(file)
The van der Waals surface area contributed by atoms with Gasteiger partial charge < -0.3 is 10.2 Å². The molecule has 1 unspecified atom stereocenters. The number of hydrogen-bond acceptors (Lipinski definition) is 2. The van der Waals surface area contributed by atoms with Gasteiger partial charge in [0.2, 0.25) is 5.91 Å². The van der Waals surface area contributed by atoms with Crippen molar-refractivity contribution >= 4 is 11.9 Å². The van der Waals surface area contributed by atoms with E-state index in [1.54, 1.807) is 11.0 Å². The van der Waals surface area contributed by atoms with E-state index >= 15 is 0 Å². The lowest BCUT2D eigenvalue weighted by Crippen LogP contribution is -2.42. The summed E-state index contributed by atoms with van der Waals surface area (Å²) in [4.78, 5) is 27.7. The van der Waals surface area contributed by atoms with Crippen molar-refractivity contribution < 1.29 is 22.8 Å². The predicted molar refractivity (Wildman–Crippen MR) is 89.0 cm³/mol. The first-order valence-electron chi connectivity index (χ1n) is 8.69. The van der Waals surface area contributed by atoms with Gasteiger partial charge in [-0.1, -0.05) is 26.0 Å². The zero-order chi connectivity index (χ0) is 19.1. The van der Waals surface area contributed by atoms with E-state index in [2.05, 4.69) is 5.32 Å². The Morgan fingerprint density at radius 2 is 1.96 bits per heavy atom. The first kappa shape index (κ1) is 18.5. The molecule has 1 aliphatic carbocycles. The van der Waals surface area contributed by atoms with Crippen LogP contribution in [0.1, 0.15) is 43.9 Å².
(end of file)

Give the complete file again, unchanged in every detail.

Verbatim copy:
The van der Waals surface area contributed by atoms with Gasteiger partial charge < -0.3 is 10.2 Å². The molecule has 1 unspecified atom stereocenters. The number of hydrogen-bond acceptors (Lipinski definition) is 2. The van der Waals surface area contributed by atoms with Gasteiger partial charge in [0.2, 0.25) is 5.91 Å². The van der Waals surface area contributed by atoms with Crippen molar-refractivity contribution >= 4 is 11.9 Å². The van der Waals surface area contributed by atoms with E-state index in [1.54, 1.807) is 11.0 Å². The van der Waals surface area contributed by atoms with E-state index >= 15 is 0 Å². The lowest BCUT2D eigenvalue weighted by Crippen LogP contribution is -2.42. The summed E-state index contributed by atoms with van der Waals surface area (Å²) in [4.78, 5) is 27.7. The van der Waals surface area contributed by atoms with Crippen molar-refractivity contribution < 1.29 is 22.8 Å². The predicted molar refractivity (Wildman–Crippen MR) is 89.0 cm³/mol. The first-order valence-electron chi connectivity index (χ1n) is 8.69. The van der Waals surface area contributed by atoms with Gasteiger partial charge in [-0.1, -0.05) is 26.0 Å². The zero-order chi connectivity index (χ0) is 19.1. The van der Waals surface area contributed by atoms with E-state index in [2.05, 4.69) is 5.32 Å². The Morgan fingerprint density at radius 2 is 1.96 bits per heavy atom. The first kappa shape index (κ1) is 18.5. The molecule has 1 aliphatic carbocycles. The van der Waals surface area contributed by atoms with Crippen LogP contribution in [0.1, 0.15) is 43.9 Å².